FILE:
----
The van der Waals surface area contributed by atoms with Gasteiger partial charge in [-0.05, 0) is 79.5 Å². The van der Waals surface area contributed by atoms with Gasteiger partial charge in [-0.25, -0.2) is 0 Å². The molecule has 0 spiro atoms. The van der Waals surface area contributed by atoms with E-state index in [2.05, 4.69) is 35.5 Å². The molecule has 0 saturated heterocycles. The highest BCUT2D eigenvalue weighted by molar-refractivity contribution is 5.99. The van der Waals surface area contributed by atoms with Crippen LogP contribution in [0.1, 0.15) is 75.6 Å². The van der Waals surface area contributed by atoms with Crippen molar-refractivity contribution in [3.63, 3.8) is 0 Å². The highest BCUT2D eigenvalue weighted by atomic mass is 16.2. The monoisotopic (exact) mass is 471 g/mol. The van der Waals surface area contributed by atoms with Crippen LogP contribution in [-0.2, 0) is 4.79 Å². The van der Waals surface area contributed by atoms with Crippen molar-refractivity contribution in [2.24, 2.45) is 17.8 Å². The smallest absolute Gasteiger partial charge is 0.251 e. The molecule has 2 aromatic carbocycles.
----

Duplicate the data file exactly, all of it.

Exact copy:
The van der Waals surface area contributed by atoms with Gasteiger partial charge in [-0.05, 0) is 79.5 Å². The van der Waals surface area contributed by atoms with Gasteiger partial charge in [-0.25, -0.2) is 0 Å². The molecule has 0 spiro atoms. The van der Waals surface area contributed by atoms with E-state index in [2.05, 4.69) is 35.5 Å². The molecule has 0 saturated heterocycles. The highest BCUT2D eigenvalue weighted by molar-refractivity contribution is 5.99. The van der Waals surface area contributed by atoms with Crippen LogP contribution in [0.1, 0.15) is 75.6 Å². The van der Waals surface area contributed by atoms with Crippen molar-refractivity contribution in [3.63, 3.8) is 0 Å². The highest BCUT2D eigenvalue weighted by atomic mass is 16.2. The monoisotopic (exact) mass is 471 g/mol. The van der Waals surface area contributed by atoms with Crippen LogP contribution in [-0.2, 0) is 4.79 Å². The van der Waals surface area contributed by atoms with Crippen molar-refractivity contribution in [2.24, 2.45) is 17.8 Å². The smallest absolute Gasteiger partial charge is 0.251 e. The molecule has 2 aromatic carbocycles.